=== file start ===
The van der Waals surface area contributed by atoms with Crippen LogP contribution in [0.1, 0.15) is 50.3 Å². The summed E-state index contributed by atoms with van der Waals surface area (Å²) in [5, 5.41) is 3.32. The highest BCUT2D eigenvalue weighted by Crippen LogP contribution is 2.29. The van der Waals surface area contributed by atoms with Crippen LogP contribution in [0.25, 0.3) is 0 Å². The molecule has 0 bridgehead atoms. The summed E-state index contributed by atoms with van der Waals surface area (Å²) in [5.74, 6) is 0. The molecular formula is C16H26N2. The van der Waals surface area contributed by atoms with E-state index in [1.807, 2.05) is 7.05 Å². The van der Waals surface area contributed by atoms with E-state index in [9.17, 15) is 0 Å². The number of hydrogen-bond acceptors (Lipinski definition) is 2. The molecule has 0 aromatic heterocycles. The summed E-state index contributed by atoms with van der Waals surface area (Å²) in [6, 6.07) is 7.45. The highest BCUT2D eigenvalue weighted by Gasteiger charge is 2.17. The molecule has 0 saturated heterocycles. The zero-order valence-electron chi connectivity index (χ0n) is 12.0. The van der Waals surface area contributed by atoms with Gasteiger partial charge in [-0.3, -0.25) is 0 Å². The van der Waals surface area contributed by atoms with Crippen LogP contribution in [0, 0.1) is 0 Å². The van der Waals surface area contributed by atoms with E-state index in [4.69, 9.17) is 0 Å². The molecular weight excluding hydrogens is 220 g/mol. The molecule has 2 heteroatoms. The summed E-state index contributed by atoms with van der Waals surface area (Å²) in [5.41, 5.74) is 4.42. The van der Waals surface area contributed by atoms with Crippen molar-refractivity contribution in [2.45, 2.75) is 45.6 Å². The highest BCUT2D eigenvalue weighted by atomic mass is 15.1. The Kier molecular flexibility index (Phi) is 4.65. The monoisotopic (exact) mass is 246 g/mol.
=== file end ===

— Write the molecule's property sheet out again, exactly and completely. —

The van der Waals surface area contributed by atoms with Crippen LogP contribution in [0.1, 0.15) is 50.3 Å². The summed E-state index contributed by atoms with van der Waals surface area (Å²) in [5, 5.41) is 3.32. The highest BCUT2D eigenvalue weighted by Crippen LogP contribution is 2.29. The van der Waals surface area contributed by atoms with Crippen LogP contribution in [0.25, 0.3) is 0 Å². The molecule has 0 bridgehead atoms. The summed E-state index contributed by atoms with van der Waals surface area (Å²) in [5.74, 6) is 0. The molecular formula is C16H26N2. The van der Waals surface area contributed by atoms with E-state index in [1.807, 2.05) is 7.05 Å². The van der Waals surface area contributed by atoms with E-state index in [9.17, 15) is 0 Å². The number of hydrogen-bond acceptors (Lipinski definition) is 2. The molecule has 0 aromatic heterocycles. The summed E-state index contributed by atoms with van der Waals surface area (Å²) in [6, 6.07) is 7.45. The highest BCUT2D eigenvalue weighted by Gasteiger charge is 2.17. The molecule has 0 saturated heterocycles. The zero-order valence-electron chi connectivity index (χ0n) is 12.0. The van der Waals surface area contributed by atoms with Gasteiger partial charge in [-0.3, -0.25) is 0 Å². The van der Waals surface area contributed by atoms with Crippen LogP contribution in [0, 0.1) is 0 Å². The van der Waals surface area contributed by atoms with E-state index in [4.69, 9.17) is 0 Å². The molecular weight excluding hydrogens is 220 g/mol. The molecule has 2 heteroatoms. The summed E-state index contributed by atoms with van der Waals surface area (Å²) in [5.41, 5.74) is 4.42. The van der Waals surface area contributed by atoms with Crippen molar-refractivity contribution in [2.45, 2.75) is 45.6 Å². The highest BCUT2D eigenvalue weighted by atomic mass is 15.1. The Kier molecular flexibility index (Phi) is 4.65. The monoisotopic (exact) mass is 246 g/mol.